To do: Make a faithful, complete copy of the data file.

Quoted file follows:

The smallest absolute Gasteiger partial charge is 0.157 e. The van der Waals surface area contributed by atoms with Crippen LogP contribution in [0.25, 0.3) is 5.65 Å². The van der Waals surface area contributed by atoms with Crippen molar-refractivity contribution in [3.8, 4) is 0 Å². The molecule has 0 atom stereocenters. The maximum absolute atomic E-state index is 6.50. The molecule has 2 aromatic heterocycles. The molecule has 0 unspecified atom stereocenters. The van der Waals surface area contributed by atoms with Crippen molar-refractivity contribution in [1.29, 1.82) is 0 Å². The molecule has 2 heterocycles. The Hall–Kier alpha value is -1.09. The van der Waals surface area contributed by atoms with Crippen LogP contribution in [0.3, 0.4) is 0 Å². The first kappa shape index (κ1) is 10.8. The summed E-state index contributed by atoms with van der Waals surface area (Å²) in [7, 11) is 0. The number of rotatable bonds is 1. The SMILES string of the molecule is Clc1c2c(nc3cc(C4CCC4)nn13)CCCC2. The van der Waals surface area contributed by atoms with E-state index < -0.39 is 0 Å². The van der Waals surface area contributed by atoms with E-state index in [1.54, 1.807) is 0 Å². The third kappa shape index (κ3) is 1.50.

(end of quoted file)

The smallest absolute Gasteiger partial charge is 0.157 e. The van der Waals surface area contributed by atoms with Crippen LogP contribution in [0.25, 0.3) is 5.65 Å². The van der Waals surface area contributed by atoms with Crippen molar-refractivity contribution in [3.8, 4) is 0 Å². The molecule has 0 atom stereocenters. The maximum absolute atomic E-state index is 6.50. The molecule has 2 aromatic heterocycles. The molecule has 0 unspecified atom stereocenters. The van der Waals surface area contributed by atoms with Crippen molar-refractivity contribution in [1.29, 1.82) is 0 Å². The molecule has 2 heterocycles. The Hall–Kier alpha value is -1.09. The van der Waals surface area contributed by atoms with Crippen LogP contribution in [0.3, 0.4) is 0 Å². The first kappa shape index (κ1) is 10.8. The summed E-state index contributed by atoms with van der Waals surface area (Å²) in [7, 11) is 0. The number of rotatable bonds is 1. The SMILES string of the molecule is Clc1c2c(nc3cc(C4CCC4)nn13)CCCC2. The van der Waals surface area contributed by atoms with E-state index < -0.39 is 0 Å². The van der Waals surface area contributed by atoms with E-state index in [1.54, 1.807) is 0 Å². The third kappa shape index (κ3) is 1.50.